- About 2.8 million people globally have multiple sclerosis (MS), for which there is currently no cure.
- Researchers recently found that the natural compound berberine helps ease disease severity in mice.
- Scientists believe these findings promise a significant therapeutic potential against neurological disorders, including MS.
There is currently no cure for MS.
Now, researchers from the Semnan University of Medical Sciences in Semnan, Iran, have found the natural compound berberine helps ease the severity of the disease in a mouse model of MS.
The study was recently published in the journal
Berberine — also known as berberine hydrochloride — is a compound naturally occurring in various plants, including the
Berberine has been used in
Previous research shows berberine aids the body against
According to Dr. Karen D. Sullivan, a board certified neuropsychologist and owner of I CARE FOR YOUR BRAIN in Pinehurst, North Carolina, the mechanism of action for berberine is three-fold.
“One, it activates an enzyme inside cells called
How could a natural compound like berberine help a person with MS?
Dr. M Kara, a functional medicine expert and founder of KaraMD — a line of digestive support, heart health, and anti-inflammatory supplements to support full-body health — explained that MS is a disease in which the immune system starts to attack the central nervous system.
MS is also often associated with increased levels of inflammation, which make symptoms worse over time.
“Berberine seems to be the most impactful as a substance at the cellular level, and it has powerful anti-inflammatory and antioxidant properties,” he detailed.
“I always say that chronic inflammation is the root of all evil because inflammation if left unchecked, can cause numerous health issues beyond just simple aches and pains. It can impact
“When it comes to MS, controlling the body’s inflammatory and immune system response is essential and berberine, as a powerful anti-inflammatory and antioxidant that acts directly at the cellular level, may be a worthwhile solution for reducing inflammation.”
— Dr. M. Kara
In this study, researchers used a mouse model of MS to test the effects of berberine. Mice in two groups received either a low or high dose of berberine, while the third control group received saline water.
Upon analysis, scientists found mice receiving both the low and high berberine dosage experienced a reduction in disease severity, and taking berberine also lowered the severity of disability and paralysis when compared to the control group.
Additionally, mice in the high-dosage group greatly reduced their symptoms of the disease.
“Based on the results of this study, it was found that berberine, by eliminating the inflammation of the central nervous system, led to a decrease in the permeability and disruption of the blood-brain barrier, and thus led to a decrease in the penetration of immune cells, the function and proliferation of inflammatory cells in the central nervous system and the brain,” Dr. Dariush Haghmorad, assistant professor of immunology in the School of Medicine at Semnan University of Medical Sciences in Semnan, Iran, and lead author of this study, explained to MNT.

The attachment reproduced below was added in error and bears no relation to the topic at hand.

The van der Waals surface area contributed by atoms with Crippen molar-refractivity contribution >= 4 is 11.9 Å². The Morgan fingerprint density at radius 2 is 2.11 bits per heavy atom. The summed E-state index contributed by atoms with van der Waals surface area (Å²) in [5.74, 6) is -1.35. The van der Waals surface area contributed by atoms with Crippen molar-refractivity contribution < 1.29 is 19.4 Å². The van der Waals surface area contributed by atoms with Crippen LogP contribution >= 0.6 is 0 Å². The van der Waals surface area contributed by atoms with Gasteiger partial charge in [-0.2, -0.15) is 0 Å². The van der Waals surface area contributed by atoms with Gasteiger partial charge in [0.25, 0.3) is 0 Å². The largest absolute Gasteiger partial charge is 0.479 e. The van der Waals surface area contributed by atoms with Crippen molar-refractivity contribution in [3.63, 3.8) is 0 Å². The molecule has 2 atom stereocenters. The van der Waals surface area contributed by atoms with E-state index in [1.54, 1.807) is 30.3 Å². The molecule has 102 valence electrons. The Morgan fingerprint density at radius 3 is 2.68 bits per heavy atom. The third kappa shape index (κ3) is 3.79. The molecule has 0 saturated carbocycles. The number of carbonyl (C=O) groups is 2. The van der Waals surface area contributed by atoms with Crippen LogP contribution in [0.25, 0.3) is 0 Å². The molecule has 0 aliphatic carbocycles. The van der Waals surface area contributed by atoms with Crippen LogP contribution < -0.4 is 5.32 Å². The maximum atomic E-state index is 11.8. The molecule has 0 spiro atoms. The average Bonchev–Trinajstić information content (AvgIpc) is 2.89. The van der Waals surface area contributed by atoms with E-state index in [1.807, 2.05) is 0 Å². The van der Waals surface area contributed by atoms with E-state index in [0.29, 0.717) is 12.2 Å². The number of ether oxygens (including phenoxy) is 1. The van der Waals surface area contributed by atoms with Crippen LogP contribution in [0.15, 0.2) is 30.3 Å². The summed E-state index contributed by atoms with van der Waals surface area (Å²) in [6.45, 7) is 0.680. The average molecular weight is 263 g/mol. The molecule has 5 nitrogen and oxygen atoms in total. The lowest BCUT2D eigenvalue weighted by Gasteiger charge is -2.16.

“By stimulating the anti-inflammatory and regulatory cells, this combination increases the secretion of a series of anti-inflammatory mediators from the cells, and in this way, they can reduce the symptoms of the disease and improve the beneficial course of the disease. Therefore, berberine can reduce the symptoms and improve the course of the disease in the animal model of MS.”
— Dr. Dariush Haghmorad
Dr. Haghmorad said taking into account the results of this research, it is clear that berberine at prescribed doses reduces the autoimmune inflammation of the central immune system, and these in vitro results promise a significant therapeutic potential against neurological disorders, including MS.
Dr. Haghmorad said the next step for this study is more research to understand the mechanism of berberine effects.
“For now it’s an animal model, and we need more investigation,” he added when asked how quickly we may see a berberine-based treatment for MS.
“The next step would be to use this same experimental paradigm in human studies in a variety of autoimmune conditions, including MS, and see if we get the same disease-modifying benefits,” Dr. Sullivan added.
Dr. Kara said educating patients on how something like inflammation can impact their future health outcomes — especially when it comes to chronic disease — is crucial.
“It’s also important for those living with chronic disease to be educated on the options that are available to help with symptom management. For people with MS, it’s essential to know that there are natural remedies out there that may offer a worthwhile solution when it comes to reducing the severity of their symptoms,” he said.
“As always, before starting any new natural remedy or adding anything new to your routine, regardless of if you have MS or not, it is always important to consult your medical professional to make sure it’s right for your health goals and needs.”
— Dr. M. Kara